Before “To Kill a Mockingbird” there was “Intruder in the Dust,” a story similar in theme to the former movie starring Gregory Peck, and, in my opinion, just as good a film about the deep South in the middle of the last century. Released by MGM in 1949, and based on a William Faulkner novel of the same name, this modest picture has no major stars in it—which is just fine. It was actually shot in and around Faulkner’s hometown of Oxford, Mississippi, and this gives the film a wonderfully authentic look that lends even more credibility to its themes of courage, prejudice and routine violence.
The story centers on a black man accused of the murder of a white man in a small unnamed southern town. Young Chick Mallison (played by Claude Jarman, who also starred in The Yearling) who is white, was treated with kindness by the accused while out hunting in the recent past, and decides to return the favor and goes hunting for clues. Encouraged by his uncle, a lawyer, and helped along the way by an elderly lady with a stubborn streak (and going behind his father’s back, who has gone off to Memphis for business), he does his best to see that justice is done.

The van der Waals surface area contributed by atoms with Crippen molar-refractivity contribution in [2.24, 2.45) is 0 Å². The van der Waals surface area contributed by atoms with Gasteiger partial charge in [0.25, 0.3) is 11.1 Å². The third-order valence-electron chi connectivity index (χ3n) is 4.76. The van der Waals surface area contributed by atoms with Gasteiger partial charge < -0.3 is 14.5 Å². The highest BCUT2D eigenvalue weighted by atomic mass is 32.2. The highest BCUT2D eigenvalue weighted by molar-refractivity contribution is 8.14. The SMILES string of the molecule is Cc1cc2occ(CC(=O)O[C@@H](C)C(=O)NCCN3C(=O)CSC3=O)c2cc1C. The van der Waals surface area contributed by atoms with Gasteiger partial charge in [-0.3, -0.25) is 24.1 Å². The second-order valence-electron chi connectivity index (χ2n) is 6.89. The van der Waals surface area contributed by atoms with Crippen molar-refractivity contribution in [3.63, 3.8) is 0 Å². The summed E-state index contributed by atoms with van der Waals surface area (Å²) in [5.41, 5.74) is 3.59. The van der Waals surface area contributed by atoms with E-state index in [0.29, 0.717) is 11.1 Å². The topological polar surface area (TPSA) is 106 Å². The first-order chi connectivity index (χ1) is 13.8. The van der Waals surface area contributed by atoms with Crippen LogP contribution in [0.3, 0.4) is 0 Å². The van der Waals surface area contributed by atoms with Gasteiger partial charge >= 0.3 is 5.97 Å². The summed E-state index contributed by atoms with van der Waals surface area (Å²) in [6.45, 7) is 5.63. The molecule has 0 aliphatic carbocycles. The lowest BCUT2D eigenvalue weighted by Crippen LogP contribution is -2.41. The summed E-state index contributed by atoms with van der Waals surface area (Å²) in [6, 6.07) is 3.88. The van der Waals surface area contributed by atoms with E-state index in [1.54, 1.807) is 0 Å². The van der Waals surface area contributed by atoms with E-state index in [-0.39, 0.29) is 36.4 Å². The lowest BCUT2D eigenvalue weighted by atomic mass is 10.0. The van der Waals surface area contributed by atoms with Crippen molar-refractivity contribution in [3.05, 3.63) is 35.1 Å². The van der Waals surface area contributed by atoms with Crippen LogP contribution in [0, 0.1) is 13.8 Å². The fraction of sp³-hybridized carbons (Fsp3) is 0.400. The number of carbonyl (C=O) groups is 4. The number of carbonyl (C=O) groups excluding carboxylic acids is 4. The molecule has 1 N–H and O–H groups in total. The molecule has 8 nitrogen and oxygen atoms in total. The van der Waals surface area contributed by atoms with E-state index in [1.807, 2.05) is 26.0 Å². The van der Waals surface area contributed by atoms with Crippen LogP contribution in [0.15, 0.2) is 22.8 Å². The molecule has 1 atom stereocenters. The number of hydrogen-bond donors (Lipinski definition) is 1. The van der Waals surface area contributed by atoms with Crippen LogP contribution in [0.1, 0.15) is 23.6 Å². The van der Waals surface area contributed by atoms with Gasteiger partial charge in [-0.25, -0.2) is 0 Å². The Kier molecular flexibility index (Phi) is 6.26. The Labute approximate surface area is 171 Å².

In addition to the aforementioned on-site background, there is something just as powerful, and more disturbing, about the film, in its portrayal of the possible violence of a lynching taking place in the town. This is treated with such matter-of-factness it becomes even more chilling—witness the almost silent way that people come in droves to the lovely town square and wait near the old jail and hope for a view of what may or may not be a horrific event. Faulkner, of course, knew all this first hand as a son of the South, and through the script, written by Ben Maddow, we see both the good and the bad of that time and place—its communal ties, its racial divides and the way people sometimes showed grace under the pressure of a turbulent history.
Posted by: David